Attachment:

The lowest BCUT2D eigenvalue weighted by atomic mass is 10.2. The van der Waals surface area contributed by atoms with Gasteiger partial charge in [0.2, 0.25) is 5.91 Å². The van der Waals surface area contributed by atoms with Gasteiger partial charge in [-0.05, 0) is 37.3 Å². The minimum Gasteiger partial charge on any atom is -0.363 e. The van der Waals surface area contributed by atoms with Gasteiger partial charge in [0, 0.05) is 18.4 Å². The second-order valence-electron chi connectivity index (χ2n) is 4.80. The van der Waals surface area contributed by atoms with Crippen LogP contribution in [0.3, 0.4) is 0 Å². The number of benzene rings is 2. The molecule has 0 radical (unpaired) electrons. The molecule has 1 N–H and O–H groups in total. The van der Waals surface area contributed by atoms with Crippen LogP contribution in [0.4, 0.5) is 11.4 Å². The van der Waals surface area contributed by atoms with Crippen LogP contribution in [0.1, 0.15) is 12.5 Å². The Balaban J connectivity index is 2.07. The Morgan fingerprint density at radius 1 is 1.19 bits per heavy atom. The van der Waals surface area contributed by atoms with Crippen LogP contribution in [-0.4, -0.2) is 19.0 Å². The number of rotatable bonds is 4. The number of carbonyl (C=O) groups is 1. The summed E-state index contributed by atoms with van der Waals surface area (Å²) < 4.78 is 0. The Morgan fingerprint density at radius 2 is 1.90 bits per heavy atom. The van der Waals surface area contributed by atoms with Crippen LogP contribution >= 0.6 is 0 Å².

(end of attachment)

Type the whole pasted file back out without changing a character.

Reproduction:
The lowest BCUT2D eigenvalue weighted by atomic mass is 10.2. The van der Waals surface area contributed by atoms with Gasteiger partial charge in [0.2, 0.25) is 5.91 Å². The van der Waals surface area contributed by atoms with Gasteiger partial charge in [-0.05, 0) is 37.3 Å². The minimum Gasteiger partial charge on any atom is -0.363 e. The van der Waals surface area contributed by atoms with Gasteiger partial charge in [0, 0.05) is 18.4 Å². The second-order valence-electron chi connectivity index (χ2n) is 4.80. The van der Waals surface area contributed by atoms with Crippen LogP contribution in [0.3, 0.4) is 0 Å². The number of benzene rings is 2. The molecule has 0 radical (unpaired) electrons. The molecule has 1 N–H and O–H groups in total. The van der Waals surface area contributed by atoms with Crippen LogP contribution in [0.4, 0.5) is 11.4 Å². The van der Waals surface area contributed by atoms with Crippen LogP contribution in [0.1, 0.15) is 12.5 Å². The Balaban J connectivity index is 2.07. The Morgan fingerprint density at radius 1 is 1.19 bits per heavy atom. The van der Waals surface area contributed by atoms with Crippen LogP contribution in [-0.4, -0.2) is 19.0 Å². The number of rotatable bonds is 4. The number of carbonyl (C=O) groups is 1. The summed E-state index contributed by atoms with van der Waals surface area (Å²) < 4.78 is 0. The Morgan fingerprint density at radius 2 is 1.90 bits per heavy atom. The van der Waals surface area contributed by atoms with Crippen LogP contribution >= 0.6 is 0 Å².